Taking stock and stocking up: Pantry basics for saving money

October 2009 Posted in Food & Drink

By Kathy Cook Hunter

Cooking from scratch and saving money while you’re at it requires forethought and a kitchen cupboard stocked with the makings of healthy meals. Here’s a list of basic dry and canned foods people often reach for when cooking at home. The list was made with a Twenty Something just starting his/her home in mind – or for anyone who’s decided to save money in the kitchen.

Begin with a thrifty attitude. Shop for on-sale items, consider buying in bulk at warehouse and discount stores, and use food coupons when possible. Stay away from convenience foods, which are usually expensive and full of preservatives.

Purchase a basic cookbook or, if you prefer, search for simple recipes online. Organize or reorganize your kitchen shelves with canned goods, dry goods and boxes.

One expert suggests writing the date on the can, box or bag to track its age. Place your newest purchases in the back.

Buy for your pantry what you like and will eat, aiming for variety and healthful eating. Don’t neglect fresh fruits and vegetables. Remember that a few packages of frozen vegetables in your freezer are more nutritious than canned vegetables.

Basic pantry essentials

Canned goods: Chicken, beef and vegetable broths; canned tomatoes (whole, diced, crushed) including paste and sauce; canned meats and fish such as tuna, clams, salmon, chicken and turkey; vegetables such as green beans, corn and mushrooms; fruits packed in their own juice; canned beans of all types; a few cans of canned soups to add to casseroles or to heat up in a hurry; canned milks, condensed and evaporated.

Dry goods: Dry milk powder; flour, both all purpose (white) and whole wheat; pancake mix; cornstarch, baking powder and baking soda; salt; sugars, granulated and brown; cocoa; a couple of cake mixes; dry soup and gravy mixes, great for adding flavor to soups and casseroles; coffee and tea.

Pasta, rice and grains: Basic pastas, such as spaghetti, egg noodles and shell macaroni; brown or white rice dried beans and peas, lentils and pearl barley; corn meal and oatmeal.

Breads, tortillas, cereals and crackers: A couple of your favorites. Learn to make your own homemade granola.

Oils and vinegars: Vegetable, canola and extra-virgin olive oil; apple cider and white vinegars, possibly balsamic vinegar.

Spices, herbs and seasonings: Cinnamon, nutmeg, ground ginger, whole cloves; dried basil and oregano leaves, ground coriander seed, cumin, rosemary, chili powder and red pepper flakes; garlic and onion powders; pepper, salt and a seasoning-salt mixture. (Note: These can be expensive. Buy your supply gradually at sales.)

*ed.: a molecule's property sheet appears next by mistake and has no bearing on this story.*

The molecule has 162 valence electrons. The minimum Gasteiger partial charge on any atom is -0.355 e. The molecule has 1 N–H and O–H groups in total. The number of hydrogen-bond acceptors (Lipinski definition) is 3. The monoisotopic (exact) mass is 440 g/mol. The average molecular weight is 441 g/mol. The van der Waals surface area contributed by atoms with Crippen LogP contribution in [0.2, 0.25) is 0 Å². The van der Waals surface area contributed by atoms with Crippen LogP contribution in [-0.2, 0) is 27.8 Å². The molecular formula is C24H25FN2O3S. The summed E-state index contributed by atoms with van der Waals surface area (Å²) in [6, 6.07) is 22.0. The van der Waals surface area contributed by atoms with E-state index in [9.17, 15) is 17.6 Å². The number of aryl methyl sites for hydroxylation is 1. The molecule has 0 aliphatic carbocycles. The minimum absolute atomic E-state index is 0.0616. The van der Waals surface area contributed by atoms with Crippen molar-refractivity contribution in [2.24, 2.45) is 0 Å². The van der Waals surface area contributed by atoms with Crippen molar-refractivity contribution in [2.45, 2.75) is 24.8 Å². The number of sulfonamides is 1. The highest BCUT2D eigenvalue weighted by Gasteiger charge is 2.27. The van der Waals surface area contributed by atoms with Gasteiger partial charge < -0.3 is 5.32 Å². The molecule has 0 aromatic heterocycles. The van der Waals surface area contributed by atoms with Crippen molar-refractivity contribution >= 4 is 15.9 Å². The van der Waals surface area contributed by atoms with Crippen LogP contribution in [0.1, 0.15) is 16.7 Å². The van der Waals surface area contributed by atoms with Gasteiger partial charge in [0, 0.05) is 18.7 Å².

Miscellaneous: Peanut butter; jam, jelly and honey; nuts for baking and snacks; raisins and other dried fruit, including cranberries; popcorn; flavorings such as vanilla and almond extracts; shredded or flaked coconut; pickles; bouillon cubes.

Condiments: Catsup, mustard, barbecue sauce, bottled salsa, mayonnaise, soy sauce, pancake syrup.
For more tips try Leanne Ely (savingdinner.com), Michelle Jones (betterbudgeting.com) and Beth Nakamura/The Oregonian (oregonlive.com/foodday)

The following recipes incorporate a number of items from pantry cupboard basics.

Indonesian Rice Salad

Serves 6
1 2/3 cups water
2/3 cup brown rice
1 clove garlic, minced, or 1 tsp. garlic powder
½ teaspoon grated ginger root
1/3 cup orange juice
1 tablespoon vegetable oil
1 tablespoon lemon juice
2 teaspoons soy sauce
1 medium orange, peeled, sectioned, and cut or 1 can of mandarin oranges, drained and cut
½ cup sliced bamboo shoots or water chestnuts
¼ cup raisins
¼ cup chopped green or sweet red pepper
2 tablespoons sliced green onion

In a medium saucepan combine water, brown rice, garlic and ginger root. Bring to boil; reduce heat. Cover and simmer approximately 40 minutes or until rice is tender and water is absorbed. Cool.

For dressing, in a container with a lid combine orange juice, oil, lemon juice and soy sauce. Cover and shake.

In a mixing bowl combine rice mixture, orange pieces, bamboo shoots or water chestnuts, raisins, pepper and green onion. Shake dressing and pour over rice mixture. Toss to coat. Cover and chill several hours or overnight. Serve on a bed of lettuce.

Macaroni ‘n’ Cheese with Vegetables

Serves 6
1½ cups uncooked elbow macaroni
1 small onion, cut into thin wedges
2 cups skim milk
2 tablespoons cornstarch
1/8 teaspoon pepper
2 cups grated cheddar cheese
1 10-ounce package frozen chopped broccoli, thawed and drained
2 medium tomatoes, sliced

Cook macaroni according to package directions; omit salt. Add onion during the last 5 minutes of cooking. Drain well.

For sauce, in a large saucepan combine milk, cornstarch and pepper. On mediun-high heat, cook and stir until thickened and bubbly. Add cheese; stir until melted.

Gently stir in cooked macaroni and broccoli.

Spoon macaroni mixture into a 1- or 1½-quart baking dish. Arrange tomato slices over mixture. Bake, uncovered, in a 350-degree oven for 30 to 35 minutes or until heated through. Let stand 10 minutes before serving.

(Recipes adapted from Better Homes and Gardens Eating Healthy Cook Book)

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